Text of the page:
Naoko Yamada’s ’strikingly-lovely’ 2D animation is centred around three high school misfits who decide to form a band

The Colors Within

Source: Annecy International Animation Festival

‘The Colors Within’

Dir: Naoko Yamada. Japan. 2024. 101mins

Three Japanese teenage misfits find friendship and a creative outlet when they form a band together. Tonsuko (voiced by Sayu Suzukawa) is a saintly space cadet who sees the world a little differently. Kimi (Akari Takaishi) is a high school dropout who can’t admit to her grandmother that she has flunked her education. And Rui (Taisei Kido) is the dorky introvert who is being pushed into a career in medicine. The latest film from A Silent Voice director Naoko Yamada, The Colours Within is a strikingly lovely piece of 2D animation. It’s as sweet as its candy-store colour palette, but there’s emotional nourishment in the film’s delicate handling of teen angst and loneliness.

A charmer of a movie

Yamada has already demonstrated a gift for tapping into the dynamics of adolescent outsiders and for telling the stories of young people who don’t quite fit into the high school landscape – A Silent Voice dealt with disability and bullying. And she is also well-versed in stories that explore the unifying power of music: The Colours Within follows her 2018 feature, Liz And The Blue Bird, which explored the friendship between two final year students who are members of the school’s brass ensemble, and the series K-On!, about an all-girl high school rock band.

Drawing on and deepening previous themes in Yamada’s work, The Colors Within, which premieres at Annecy, is a charmer of a movie, pulling off the tricky balance of being disarmingly cute and adorable without losing touch with the bewildering, gnawing ache of being a teen. Toho will release in Japan on August 30, while Gkids holds the rights for North America, Latin America, Australia and New Zealand and Anime Ltd. has picked the film up for the United Kingdom, Ireland, and all of Europe where an end-of-year release is planned.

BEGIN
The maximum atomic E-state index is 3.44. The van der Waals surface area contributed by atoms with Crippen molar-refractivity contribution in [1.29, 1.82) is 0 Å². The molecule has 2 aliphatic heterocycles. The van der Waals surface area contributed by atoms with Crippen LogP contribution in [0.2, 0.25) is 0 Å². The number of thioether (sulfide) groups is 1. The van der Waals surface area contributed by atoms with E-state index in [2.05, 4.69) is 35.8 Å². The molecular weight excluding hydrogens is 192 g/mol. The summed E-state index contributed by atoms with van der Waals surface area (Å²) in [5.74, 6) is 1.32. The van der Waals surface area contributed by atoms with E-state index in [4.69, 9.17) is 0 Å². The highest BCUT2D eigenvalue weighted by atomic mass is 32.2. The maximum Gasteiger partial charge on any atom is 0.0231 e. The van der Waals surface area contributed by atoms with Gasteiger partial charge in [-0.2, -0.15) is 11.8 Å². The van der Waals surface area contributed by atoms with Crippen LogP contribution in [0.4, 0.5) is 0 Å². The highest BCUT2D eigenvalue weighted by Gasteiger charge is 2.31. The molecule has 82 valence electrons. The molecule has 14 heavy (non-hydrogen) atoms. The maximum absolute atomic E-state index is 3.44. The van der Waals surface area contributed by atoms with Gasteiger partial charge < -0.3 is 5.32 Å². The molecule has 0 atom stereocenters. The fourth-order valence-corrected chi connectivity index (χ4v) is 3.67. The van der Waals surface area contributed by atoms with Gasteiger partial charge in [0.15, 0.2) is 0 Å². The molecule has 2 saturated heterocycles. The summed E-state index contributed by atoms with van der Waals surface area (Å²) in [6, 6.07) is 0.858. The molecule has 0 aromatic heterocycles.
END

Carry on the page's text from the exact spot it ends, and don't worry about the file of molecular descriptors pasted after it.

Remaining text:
Yamada’s work is distinctive for its dreamy aesthetic, its use of colour and impressionistic flourishes: all of which makes her particularly well-suited to tell a story through the eyes of a character like Tonsuko. She is not like the other girls at her Catholic boarding school. Tonsuko has synesthesia, a condition which, in her case, means that she sees people as colours. It’s something that she doesn’t talk about but that, like most things in her life, the pious and relentlessly positive Tonsuko regards as a gift – even when she is floored by a volleyball because she is so distracted by a fellow player’s shimmering cobalt blue aura.

That luminous, soulful blue belongs to Kimi, and it’s the most beautiful colour that Tonsuko has ever ‘felt’ (her synesthetic perception of colours is, she explains in a voiceover, not a fully visual experience). All of which gives Yamada and her animation team free reign to create something playful, experimental and arrestingly gorgeous as a window into Tonsuko’s unique perception of the world around her.

Shortly after the basketball incident, Kimi, hitherto an honours student and the leader of the school choir, stops attending classes. Rumours abound – she talked back to a nun, she had a secret boyfriend – but nobody seems to know why she left, only that she is now working in a bookstore somewhere in the city (the film is set in and around Nagasaki). Fascinated by Kimi’s colour, Tonsuko sets out to find her – and she does so at the point when gauche music nerd Rui strikes up a conversation, Kimi’s guitar being the icebreaker. Stumbling, stuttering and paralysed by social anxiety, the three somehow agree to start a band together. Rehearsals in an abandoned church on an island are an immediate success, and the kids discover a newfound eloquence and means of expression through music.

The screenplay hints at but doesn’t dwell on the respective family pressures that shape the three – in Tonsuko’s case the sparse backstory is one of the film’s missed opportunities. She seems closer in spirit to the schools’ cool nun, Sister Hiyoko (Yui Aragati) than she is to her mother, who we see only briefly.

If religious faith is a theme that is threaded through the story, so is the idea of music as an embrace of the many possibilities of the world. And the film’s eclectic score reflects that, as more conventional piano melodies give way to a range of quirky instruments (Rui plays a theremin, at one point there’s a montage set to what sounds like Underworld’s ’Born Slippy’ played on a glockenspiel). And the film’s musical climax, at the school’s Valentine’s Day concert, features a lyrically bewildering but infectiously upbeat number composed by Tonsuko, which is so irrepressibly perky it has the nuns jiving in the aisles. 

Production companies: Story Inc, Science Saru Inc

International sales: Charades

Producers: Yoshihiro Furusawa, Genki Kawamura, Eunyoung Choi, Wakana Okamura, Kohei Sakita

Screenplay: Reiko Yoshida

Art direction: Midori Shimada Yuuna Murooka

Animation: Takashi Kojima

Editing: Kiyoshi Hirose

Music: Kensuke Ushio

Main cast: Sayu Suzukawa, Akari Takaishi, Taisei Kido, Yasuko, Keiko Toda, Yui Aragaki